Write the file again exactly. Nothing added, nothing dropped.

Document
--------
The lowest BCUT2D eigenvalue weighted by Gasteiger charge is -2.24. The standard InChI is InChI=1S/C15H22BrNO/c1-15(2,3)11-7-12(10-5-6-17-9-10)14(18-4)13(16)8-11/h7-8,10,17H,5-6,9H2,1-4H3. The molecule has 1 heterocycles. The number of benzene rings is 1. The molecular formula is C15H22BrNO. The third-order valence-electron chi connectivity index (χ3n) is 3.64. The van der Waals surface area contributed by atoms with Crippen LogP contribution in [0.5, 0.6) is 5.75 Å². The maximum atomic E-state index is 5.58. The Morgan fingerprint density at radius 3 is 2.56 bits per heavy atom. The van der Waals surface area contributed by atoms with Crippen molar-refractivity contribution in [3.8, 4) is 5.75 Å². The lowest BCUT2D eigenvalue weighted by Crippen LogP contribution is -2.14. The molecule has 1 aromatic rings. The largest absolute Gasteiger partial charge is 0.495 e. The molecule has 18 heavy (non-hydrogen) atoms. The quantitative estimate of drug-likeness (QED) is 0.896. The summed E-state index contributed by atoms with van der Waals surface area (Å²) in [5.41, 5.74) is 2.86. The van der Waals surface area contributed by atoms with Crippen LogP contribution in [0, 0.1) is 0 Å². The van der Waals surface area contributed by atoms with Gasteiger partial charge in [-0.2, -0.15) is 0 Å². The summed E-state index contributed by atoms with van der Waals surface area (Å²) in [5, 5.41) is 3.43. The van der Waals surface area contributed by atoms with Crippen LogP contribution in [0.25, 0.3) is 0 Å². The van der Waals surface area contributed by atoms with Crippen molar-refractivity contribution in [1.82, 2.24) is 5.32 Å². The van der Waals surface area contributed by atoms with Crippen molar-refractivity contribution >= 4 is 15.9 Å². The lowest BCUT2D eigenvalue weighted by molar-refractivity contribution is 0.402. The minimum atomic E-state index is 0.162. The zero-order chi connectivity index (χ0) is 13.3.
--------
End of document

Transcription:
The lowest BCUT2D eigenvalue weighted by Gasteiger charge is -2.24. The standard InChI is InChI=1S/C15H22BrNO/c1-15(2,3)11-7-12(10-5-6-17-9-10)14(18-4)13(16)8-11/h7-8,10,17H,5-6,9H2,1-4H3. The molecule has 1 heterocycles. The number of benzene rings is 1. The molecular formula is C15H22BrNO. The third-order valence-electron chi connectivity index (χ3n) is 3.64. The van der Waals surface area contributed by atoms with Crippen LogP contribution in [0.5, 0.6) is 5.75 Å². The maximum atomic E-state index is 5.58. The Morgan fingerprint density at radius 3 is 2.56 bits per heavy atom. The van der Waals surface area contributed by atoms with Crippen molar-refractivity contribution in [3.8, 4) is 5.75 Å². The lowest BCUT2D eigenvalue weighted by Crippen LogP contribution is -2.14. The molecule has 1 aromatic rings. The largest absolute Gasteiger partial charge is 0.495 e. The molecule has 18 heavy (non-hydrogen) atoms. The quantitative estimate of drug-likeness (QED) is 0.896. The summed E-state index contributed by atoms with van der Waals surface area (Å²) in [5.41, 5.74) is 2.86. The van der Waals surface area contributed by atoms with Crippen LogP contribution in [0, 0.1) is 0 Å². The van der Waals surface area contributed by atoms with Gasteiger partial charge in [-0.2, -0.15) is 0 Å². The summed E-state index contributed by atoms with van der Waals surface area (Å²) in [5, 5.41) is 3.43. The van der Waals surface area contributed by atoms with Crippen LogP contribution in [0.25, 0.3) is 0 Å². The van der Waals surface area contributed by atoms with Crippen molar-refractivity contribution in [1.82, 2.24) is 5.32 Å². The van der Waals surface area contributed by atoms with Crippen molar-refractivity contribution >= 4 is 15.9 Å². The lowest BCUT2D eigenvalue weighted by molar-refractivity contribution is 0.402. The minimum atomic E-state index is 0.162. The zero-order chi connectivity index (χ0) is 13.3.